(My title is a quote from Gretchen Rubin. The photo above is from my makeshift daycare)
Dear parents with little kids:
What you’re doing is really hard. And I have perspective: I don’t have to do it anymore! I just had a bizarre trip back in time. Although my kids are 7, 10, and 14, I just spent two weeks at home all day with little kids. (I took over a very hardworking friend’s home daycare- three 1 year olds and 4 year old twins- so she could go on her first vacation in years.) Total time warp.
When my kids were little, I loved it. I loved the physical closeness and intense bond, the humour in a child’s perspective on life, the adoration and total big love. I can remember the feeling of relief in baby who utterly relaxes after latching on and the perfect weight and warmth of a sleeping newborn. I treasure the funny things my toddlers said (I wrote them down!) when they became verbal but had no self-conscious filter. I remember fondly when I was the centre of their little universes and not slightly embarrassing to be seen with. All that stuff is burned on my brain.
This is what I forgot:
childproofing One year olds will try to investigate all your drawers and cupboards. They will take the rubber end off of your door stopper. They will play in the dog water. They will try to put toys in your vents.
babies in winter Snow suits. Strollers in snow. Need I say more?
permanent company You can’t go to the bathroom by yourself. In fact you are never alone.
naptime roulette Will the dog barking wake the baby? Will one baby wake up just when the other has gone to sleep? Will the baby decide that a nap is actually a terrible idea and he’d rather play?
the mess Food on faces, hands, clothes. Runny noses and snot wiped everywhere. My nice sofa (that we would never have purchased if we had little ones still) made it through unscathed only because I covered it with a sheet every morning.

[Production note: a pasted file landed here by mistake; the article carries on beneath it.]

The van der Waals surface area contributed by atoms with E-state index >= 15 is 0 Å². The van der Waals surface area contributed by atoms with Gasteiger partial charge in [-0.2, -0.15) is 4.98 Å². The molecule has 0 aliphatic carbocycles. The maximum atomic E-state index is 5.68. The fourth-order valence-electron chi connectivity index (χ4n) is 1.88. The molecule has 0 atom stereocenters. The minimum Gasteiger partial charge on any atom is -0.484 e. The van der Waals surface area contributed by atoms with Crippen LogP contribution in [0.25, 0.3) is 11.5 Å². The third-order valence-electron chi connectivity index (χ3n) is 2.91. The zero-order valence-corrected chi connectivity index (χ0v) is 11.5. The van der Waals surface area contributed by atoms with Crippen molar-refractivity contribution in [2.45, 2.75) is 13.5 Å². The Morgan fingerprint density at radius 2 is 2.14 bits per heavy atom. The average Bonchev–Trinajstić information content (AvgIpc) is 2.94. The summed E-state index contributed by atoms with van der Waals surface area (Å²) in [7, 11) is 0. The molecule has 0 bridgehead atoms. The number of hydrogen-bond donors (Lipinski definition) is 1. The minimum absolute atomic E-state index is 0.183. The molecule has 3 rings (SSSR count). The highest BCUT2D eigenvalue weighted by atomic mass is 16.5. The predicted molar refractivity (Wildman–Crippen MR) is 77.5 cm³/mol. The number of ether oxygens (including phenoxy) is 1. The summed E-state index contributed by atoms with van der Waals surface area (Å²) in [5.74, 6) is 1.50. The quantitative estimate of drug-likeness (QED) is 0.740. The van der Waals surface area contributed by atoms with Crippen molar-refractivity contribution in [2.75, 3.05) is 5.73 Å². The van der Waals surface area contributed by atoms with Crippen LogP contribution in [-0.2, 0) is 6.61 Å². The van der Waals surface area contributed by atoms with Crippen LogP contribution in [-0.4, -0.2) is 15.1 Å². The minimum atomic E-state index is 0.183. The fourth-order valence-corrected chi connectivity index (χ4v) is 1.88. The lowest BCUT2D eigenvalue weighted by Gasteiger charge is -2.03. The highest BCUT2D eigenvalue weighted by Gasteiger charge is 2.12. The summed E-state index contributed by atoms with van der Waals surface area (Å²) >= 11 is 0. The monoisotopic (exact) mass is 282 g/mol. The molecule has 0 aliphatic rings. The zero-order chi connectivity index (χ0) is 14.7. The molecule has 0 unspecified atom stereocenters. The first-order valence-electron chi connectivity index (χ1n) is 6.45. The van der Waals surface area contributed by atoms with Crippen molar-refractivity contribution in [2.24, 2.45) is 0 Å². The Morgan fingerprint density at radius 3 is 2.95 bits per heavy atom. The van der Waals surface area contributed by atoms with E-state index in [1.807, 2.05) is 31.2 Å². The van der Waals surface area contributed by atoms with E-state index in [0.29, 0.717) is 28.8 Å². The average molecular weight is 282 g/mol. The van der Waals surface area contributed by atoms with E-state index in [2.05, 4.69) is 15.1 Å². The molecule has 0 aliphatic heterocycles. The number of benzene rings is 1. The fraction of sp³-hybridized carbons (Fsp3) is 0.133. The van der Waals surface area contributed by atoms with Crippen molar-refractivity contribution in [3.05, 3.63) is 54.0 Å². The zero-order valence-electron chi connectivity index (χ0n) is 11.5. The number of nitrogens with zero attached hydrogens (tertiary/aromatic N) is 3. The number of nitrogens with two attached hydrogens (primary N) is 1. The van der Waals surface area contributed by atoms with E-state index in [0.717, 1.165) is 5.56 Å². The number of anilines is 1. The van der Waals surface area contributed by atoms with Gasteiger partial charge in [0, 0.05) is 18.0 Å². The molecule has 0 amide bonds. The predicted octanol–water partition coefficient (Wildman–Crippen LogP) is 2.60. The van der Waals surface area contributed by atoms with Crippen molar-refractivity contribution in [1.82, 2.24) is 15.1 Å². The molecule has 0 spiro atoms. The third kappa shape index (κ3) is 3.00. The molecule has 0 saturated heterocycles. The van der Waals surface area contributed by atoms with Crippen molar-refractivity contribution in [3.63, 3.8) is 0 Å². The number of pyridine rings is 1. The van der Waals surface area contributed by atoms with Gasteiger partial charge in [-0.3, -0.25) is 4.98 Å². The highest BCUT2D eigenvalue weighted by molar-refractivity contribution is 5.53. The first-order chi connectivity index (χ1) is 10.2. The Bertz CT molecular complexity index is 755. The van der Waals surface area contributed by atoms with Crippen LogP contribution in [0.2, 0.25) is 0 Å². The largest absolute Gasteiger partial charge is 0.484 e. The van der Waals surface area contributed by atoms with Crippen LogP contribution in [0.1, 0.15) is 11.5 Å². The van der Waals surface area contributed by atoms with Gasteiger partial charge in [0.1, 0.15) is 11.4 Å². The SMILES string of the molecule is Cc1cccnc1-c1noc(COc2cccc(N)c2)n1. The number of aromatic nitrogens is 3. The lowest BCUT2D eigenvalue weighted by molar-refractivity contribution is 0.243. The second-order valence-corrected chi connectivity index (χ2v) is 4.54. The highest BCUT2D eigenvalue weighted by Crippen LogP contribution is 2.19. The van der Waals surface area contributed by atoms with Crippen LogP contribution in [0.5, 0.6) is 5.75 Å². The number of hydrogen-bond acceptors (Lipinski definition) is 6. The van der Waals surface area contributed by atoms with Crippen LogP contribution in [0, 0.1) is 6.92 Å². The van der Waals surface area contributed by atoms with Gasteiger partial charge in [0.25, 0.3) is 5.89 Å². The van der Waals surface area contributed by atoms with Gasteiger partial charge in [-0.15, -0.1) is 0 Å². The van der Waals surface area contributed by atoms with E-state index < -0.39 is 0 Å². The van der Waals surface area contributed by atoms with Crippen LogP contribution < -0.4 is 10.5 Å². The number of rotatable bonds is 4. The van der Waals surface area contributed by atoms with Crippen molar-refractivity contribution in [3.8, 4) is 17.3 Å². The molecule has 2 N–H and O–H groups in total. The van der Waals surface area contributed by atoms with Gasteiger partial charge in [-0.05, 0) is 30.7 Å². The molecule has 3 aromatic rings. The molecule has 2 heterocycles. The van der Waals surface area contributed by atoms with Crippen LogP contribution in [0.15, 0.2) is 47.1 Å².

loss of freedom Want to take a shower? Ha. Wait till your partner gets home.
having to ask for help This has always been the hardest for me. I hate not being able to do everything myself. (Did I tell you I was also running the daycare with one hand? Yup. Broken hand, full cast on my left hand.) I had friends helping me with dinner prep, dog walking, and school bus pick-ups and drop-offs.
I experienced all of these challenges for years- but they slowly waned until they were gone. I didn’t really even notice they were gone until last week.
Now? My big kids require lots of emotional energy–homework, friend troubles, and chores!– but not much physical energy. They feed, dress and bathe themselves (and wipe their own bums!) They don’t need too much supervision. They sleep all night and don’t wake up until after I do. They even help out around the house. In fact they’re so great that I don’t miss having babies (and trust me I thought I would!) While I thoroughly enjoyed my last two weeks with the sweet munchkins, I am so happy to be back to my regular old life.
Consider this a note from the future. I remember those long days- but really before you know it they’ll be over. It’s hard now but someday you will look back and remember just the good stuff. Until then, I just want to recognize all the hard work you are doing- raising those babies into grown up people.
“This is it” was the mantra of my early years with little kids.
Or as Gretchen Rubin so wonderfully phrases it: “The days are long but the years are short.”
Where are you in your journey? What is your biggest challenge right now?Post it on my Facebook page, leave a comment on this post, or send me an email.
PS- And of course working with me one-on-one can help you with your parenting challenges, large or small. Find out how to work with me here.
Sarah Rosensweet is a certified peaceful parenting coach, speaker, and educator. She lives in Toronto with her husband and three big kids (ages 15, 18, and 21). Peaceful parenting is a non-punitive, connection-based approach that uses firm limits with lots of empathy. Sarah works one-on-one virtually with parents all over the world to help them go from frustrated and overwhelmed to, “We’ve got this!”